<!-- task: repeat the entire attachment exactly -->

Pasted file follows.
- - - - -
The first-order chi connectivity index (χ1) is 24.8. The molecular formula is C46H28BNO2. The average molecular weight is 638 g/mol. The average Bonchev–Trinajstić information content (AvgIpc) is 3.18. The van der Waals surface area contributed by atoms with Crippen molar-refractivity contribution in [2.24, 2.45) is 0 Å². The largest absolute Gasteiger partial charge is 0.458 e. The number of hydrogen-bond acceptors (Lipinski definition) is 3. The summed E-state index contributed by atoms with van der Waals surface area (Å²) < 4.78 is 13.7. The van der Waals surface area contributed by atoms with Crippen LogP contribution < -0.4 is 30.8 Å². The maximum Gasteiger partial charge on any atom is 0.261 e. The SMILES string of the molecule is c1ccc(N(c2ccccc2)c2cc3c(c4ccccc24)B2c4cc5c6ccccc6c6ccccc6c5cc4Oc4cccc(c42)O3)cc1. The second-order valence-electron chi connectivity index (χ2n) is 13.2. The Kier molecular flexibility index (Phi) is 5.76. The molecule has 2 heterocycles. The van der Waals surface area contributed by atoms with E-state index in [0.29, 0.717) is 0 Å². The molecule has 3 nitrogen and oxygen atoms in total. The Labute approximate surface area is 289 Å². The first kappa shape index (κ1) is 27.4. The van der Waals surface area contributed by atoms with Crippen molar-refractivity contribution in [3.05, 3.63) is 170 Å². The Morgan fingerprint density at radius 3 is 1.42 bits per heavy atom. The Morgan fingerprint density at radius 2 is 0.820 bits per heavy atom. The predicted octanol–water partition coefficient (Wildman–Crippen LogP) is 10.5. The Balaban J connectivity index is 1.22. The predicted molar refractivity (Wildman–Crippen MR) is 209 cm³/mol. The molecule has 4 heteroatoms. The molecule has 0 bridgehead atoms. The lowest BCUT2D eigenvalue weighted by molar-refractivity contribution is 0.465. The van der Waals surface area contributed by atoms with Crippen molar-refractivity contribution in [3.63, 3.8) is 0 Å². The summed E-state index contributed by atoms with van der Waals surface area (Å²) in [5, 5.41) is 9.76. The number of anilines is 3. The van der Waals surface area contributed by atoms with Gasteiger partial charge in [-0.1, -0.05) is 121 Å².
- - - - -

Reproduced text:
The first-order chi connectivity index (χ1) is 24.8. The molecular formula is C46H28BNO2. The average molecular weight is 638 g/mol. The average Bonchev–Trinajstić information content (AvgIpc) is 3.18. The van der Waals surface area contributed by atoms with Crippen molar-refractivity contribution in [2.24, 2.45) is 0 Å². The largest absolute Gasteiger partial charge is 0.458 e. The number of hydrogen-bond acceptors (Lipinski definition) is 3. The summed E-state index contributed by atoms with van der Waals surface area (Å²) < 4.78 is 13.7. The van der Waals surface area contributed by atoms with Crippen LogP contribution < -0.4 is 30.8 Å². The maximum Gasteiger partial charge on any atom is 0.261 e. The SMILES string of the molecule is c1ccc(N(c2ccccc2)c2cc3c(c4ccccc24)B2c4cc5c6ccccc6c6ccccc6c5cc4Oc4cccc(c42)O3)cc1. The second-order valence-electron chi connectivity index (χ2n) is 13.2. The Kier molecular flexibility index (Phi) is 5.76. The molecule has 2 heterocycles. The van der Waals surface area contributed by atoms with E-state index in [0.29, 0.717) is 0 Å². The molecule has 3 nitrogen and oxygen atoms in total. The Labute approximate surface area is 289 Å². The first kappa shape index (κ1) is 27.4. The van der Waals surface area contributed by atoms with Crippen molar-refractivity contribution in [3.05, 3.63) is 170 Å². The Morgan fingerprint density at radius 3 is 1.42 bits per heavy atom. The Morgan fingerprint density at radius 2 is 0.820 bits per heavy atom. The predicted octanol–water partition coefficient (Wildman–Crippen LogP) is 10.5. The Balaban J connectivity index is 1.22. The predicted molar refractivity (Wildman–Crippen MR) is 209 cm³/mol. The molecule has 4 heteroatoms. The molecule has 0 bridgehead atoms. The lowest BCUT2D eigenvalue weighted by molar-refractivity contribution is 0.465. The van der Waals surface area contributed by atoms with Crippen molar-refractivity contribution in [3.63, 3.8) is 0 Å². The summed E-state index contributed by atoms with van der Waals surface area (Å²) in [5, 5.41) is 9.76. The number of anilines is 3. The van der Waals surface area contributed by atoms with Gasteiger partial charge in [-0.1, -0.05) is 121 Å².